mDevice = device; 
        } 
}

Source 4. Get the Bluetooth module device

At this point, the Android has the microcontroller’s Bluetooth module stored in a BluetoothDevice object. The next objective is to form the connection between the Android and the microcontroller’s . This work should take place in separate thread. This is because forming a connection can block a thread for a significant amount of time. Up until now, all of the program’s code has been written in the main thread, or “user interface thread” (UI thread). The UI thread should never be blocked. Therefore, create a new thread class where the connection will form. Source 6 shows the code to accomplish this. Add it as an inner class of the main class.

private class ConnectThread extends Thread 
{ 
    private final BluetoothSocket mmSocket; 
    private final BluetoothDevice mmDevice;
    private static final UUID MY_UUID =   UUID.fromString("00001101-0000-1000-8000-00805f9b34fb"); 
      public ConnectThread(BluetoothDevice device) 
      { 
            BluetoothSocket tmp = null; mmDevice = device;
            try 
            {
                 tmp = device. createRfcommSocketToServiceRecord(MY_UUID); 
             } 
             catch (IOException e) 
             {
                  e.printStackTrace
              } 
              mmSocket = tmp;
        } 

        public void run() 
        {  
            mBluetoothAdapter.cancelDiscovery(); 
                     mmSocket.connect(); } catch (IOException connectException) 
                     {  
                            try 
                            { 
                                 mSocket.close(); 
                             } 
                             catch (IOException closeException) 
                              { 
                                    e.printStackTrace
                               }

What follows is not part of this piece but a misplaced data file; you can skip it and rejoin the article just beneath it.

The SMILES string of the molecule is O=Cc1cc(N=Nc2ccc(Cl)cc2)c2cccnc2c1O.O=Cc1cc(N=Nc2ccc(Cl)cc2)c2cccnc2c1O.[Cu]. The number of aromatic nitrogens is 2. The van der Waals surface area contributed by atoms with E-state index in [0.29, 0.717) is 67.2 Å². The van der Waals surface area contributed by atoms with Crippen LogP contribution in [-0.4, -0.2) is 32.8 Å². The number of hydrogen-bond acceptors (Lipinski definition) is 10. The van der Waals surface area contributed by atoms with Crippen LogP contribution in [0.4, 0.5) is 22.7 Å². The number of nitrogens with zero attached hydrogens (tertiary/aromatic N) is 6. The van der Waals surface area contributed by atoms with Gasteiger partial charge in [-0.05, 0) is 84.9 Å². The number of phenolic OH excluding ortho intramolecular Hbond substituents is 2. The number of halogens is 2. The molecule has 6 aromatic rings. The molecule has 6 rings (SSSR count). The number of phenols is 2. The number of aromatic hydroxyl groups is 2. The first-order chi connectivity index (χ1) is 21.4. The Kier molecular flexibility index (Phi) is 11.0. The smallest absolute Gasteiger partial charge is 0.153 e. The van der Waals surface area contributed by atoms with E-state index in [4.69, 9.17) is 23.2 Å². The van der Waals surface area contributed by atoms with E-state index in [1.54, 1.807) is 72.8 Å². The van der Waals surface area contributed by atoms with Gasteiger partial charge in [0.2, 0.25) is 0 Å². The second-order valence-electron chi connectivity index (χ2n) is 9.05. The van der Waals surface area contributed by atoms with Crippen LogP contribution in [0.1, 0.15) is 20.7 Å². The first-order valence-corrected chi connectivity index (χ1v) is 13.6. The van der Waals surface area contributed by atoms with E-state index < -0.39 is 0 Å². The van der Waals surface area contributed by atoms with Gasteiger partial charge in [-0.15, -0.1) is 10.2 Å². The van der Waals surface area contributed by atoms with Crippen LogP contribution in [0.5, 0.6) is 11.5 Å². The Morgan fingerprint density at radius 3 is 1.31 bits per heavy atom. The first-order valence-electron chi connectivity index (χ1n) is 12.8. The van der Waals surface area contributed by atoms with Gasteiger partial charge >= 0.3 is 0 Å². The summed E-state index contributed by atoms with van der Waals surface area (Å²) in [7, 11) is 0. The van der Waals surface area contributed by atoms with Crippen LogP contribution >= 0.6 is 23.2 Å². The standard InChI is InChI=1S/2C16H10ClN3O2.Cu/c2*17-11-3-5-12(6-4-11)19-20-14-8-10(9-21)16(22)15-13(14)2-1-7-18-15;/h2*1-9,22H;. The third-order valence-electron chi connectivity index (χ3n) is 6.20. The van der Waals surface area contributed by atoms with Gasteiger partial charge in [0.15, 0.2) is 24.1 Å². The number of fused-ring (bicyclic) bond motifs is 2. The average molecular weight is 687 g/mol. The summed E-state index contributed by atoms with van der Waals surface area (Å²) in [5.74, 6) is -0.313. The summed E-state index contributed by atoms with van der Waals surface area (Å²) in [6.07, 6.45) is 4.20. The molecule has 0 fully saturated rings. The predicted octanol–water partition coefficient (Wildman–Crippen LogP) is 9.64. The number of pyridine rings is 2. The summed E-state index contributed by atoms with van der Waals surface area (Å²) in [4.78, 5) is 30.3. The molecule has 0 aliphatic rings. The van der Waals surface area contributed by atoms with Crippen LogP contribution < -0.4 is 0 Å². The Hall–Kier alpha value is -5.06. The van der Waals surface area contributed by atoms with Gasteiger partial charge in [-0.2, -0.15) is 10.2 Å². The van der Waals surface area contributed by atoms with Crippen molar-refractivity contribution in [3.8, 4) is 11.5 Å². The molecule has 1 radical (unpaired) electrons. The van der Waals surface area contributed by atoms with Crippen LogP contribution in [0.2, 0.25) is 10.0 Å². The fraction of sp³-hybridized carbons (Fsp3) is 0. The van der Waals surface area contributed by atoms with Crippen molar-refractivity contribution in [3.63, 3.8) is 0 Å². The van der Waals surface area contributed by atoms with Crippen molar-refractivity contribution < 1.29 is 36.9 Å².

return; 
                       } 
         }

        public void cancel() 
        {
             try 
             { 
                     mmSocket.close(); 
             }
             catch (IOException e) 
             { } 
         }
 } 

Source 5. Thread used for connecting Bluetooth devices

This thread requires a BluetoothDevice as a parameter and uses it to create a BluetoothSocket. This socket is what Bluetooth uses to transfer data between devices. The UUID used in Source 5 tells the socket that data will be transferred serially, which means one byte at a time. To use this thread, add the code in Source 6 to the end of onCreate().

 mConnectThread = new ConnectThread(mDevice);
 mConnectThread.start(); 

Source 6. Creating the connection thread

The code will now connect the microcontroller’s Bluetooth module with the Android. The last objective is to send and receive data using this connection. Like connecting, transferring data is time-intensive and can block the thread, so this work should also take place in a separate thread. Create another inner thread class like that shown in Source 7. This is the most complex code in the program. The thread requires a BluetoothSocket as a parameter and uses it to create an InputStream and and OutputStream. The InputStream is used for reading data coming from the microcontroller’s , and the OutputStream is used for sending data to the microcontroller. Writing data is easier than reading data. The only data this program has to send is the asterisk character, for when it wants to receive a random number from the Microcontroller.

private class ConnectedThread extends Thread